The Illusion of Infinite Time

Aaron Wolfson
2 min readApr 25, 2017

Steve Jobs had some excellent advice about the importance of remembering that you’re going to die. The reason the advice is so good is that we’re always forgetting about death. Why is this?

Emily Temple explains it well on LitHub:

Okay, so we all accept that mortality is bearing down on us — though it should be said that one of the mental tricks that makes it possible for us to exist as mortal beings without going completely insane is that we actually experience time as infinite, even though we know it isn’t. That is, barring an execution date or a known terminal illness, we wake up every morning assuming we’ll also wake up the next morning, until one morning we don’t — and on that morning, we don’t know it. Because we’re dead. So if we accept that the world we live in is a subjective construct made up of our perceptions, we’re actually all immortal — we live forever within the context of reality we’ve created for ourselves, because when we die, so does that reality.

So we convince ourselves on a regular basis that time is going to keep progressing forever. I can think of a couple reasons for this:

  • Our lizard brain is, well, inherited from the lizards. Lizards aren’t capable of understanding death. Thus at its root our brains also cannot understand death.
  • We’ve never actually experienced an end to time. It’s notably difficult to turn abstract ideas into concrete feelings.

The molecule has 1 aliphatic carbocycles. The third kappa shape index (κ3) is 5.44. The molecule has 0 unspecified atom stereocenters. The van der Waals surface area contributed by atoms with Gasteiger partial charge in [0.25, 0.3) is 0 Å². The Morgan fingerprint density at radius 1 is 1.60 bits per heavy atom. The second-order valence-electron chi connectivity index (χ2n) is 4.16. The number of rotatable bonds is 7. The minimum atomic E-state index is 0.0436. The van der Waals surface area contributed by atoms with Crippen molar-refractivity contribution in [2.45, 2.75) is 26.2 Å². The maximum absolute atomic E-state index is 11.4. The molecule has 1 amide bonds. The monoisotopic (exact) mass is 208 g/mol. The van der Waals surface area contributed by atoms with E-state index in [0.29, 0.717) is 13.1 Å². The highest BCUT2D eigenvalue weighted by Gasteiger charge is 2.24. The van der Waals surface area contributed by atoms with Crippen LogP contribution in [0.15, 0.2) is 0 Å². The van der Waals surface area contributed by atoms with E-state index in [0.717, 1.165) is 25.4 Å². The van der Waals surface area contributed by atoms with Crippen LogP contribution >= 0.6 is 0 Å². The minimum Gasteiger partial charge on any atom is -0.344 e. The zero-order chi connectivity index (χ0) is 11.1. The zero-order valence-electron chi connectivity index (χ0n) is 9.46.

No wonder the Buddhist idea of impermanence is so simultaneously obvious yet counterintuitive. We are wired not to perceive it.

In an article about recovering from workaholism, Khe Hy explains that “the infinite nature of time messed with my logical brain.”

It seems to have led him to emphasize doing as much as possible with every moment, instead of considering whether he was actually enjoying any of those moments.

Maggie Wilderotter, quoted in the book The Power of Full Engagement, puts it succinctly:

Time is a finite resource, and we all place infinite demands on it.

I’ve long believed it’s important to use my time wisely. Important to consider whether the things I’m doing are worth it from the perspective of future-me, looking back on life from my death-bed.

It’s not easy. Previously, whenever I failed in this pursuit, I felt guilty about it. And then I had two problems.

But perhaps knowing the reasons why it’s so difficult to see time as finite will allow me to let myself off the hook.



Aaron Wolfson

Conducting weekly five-minute journeys down the twisting railways of my mind. Via email, of course: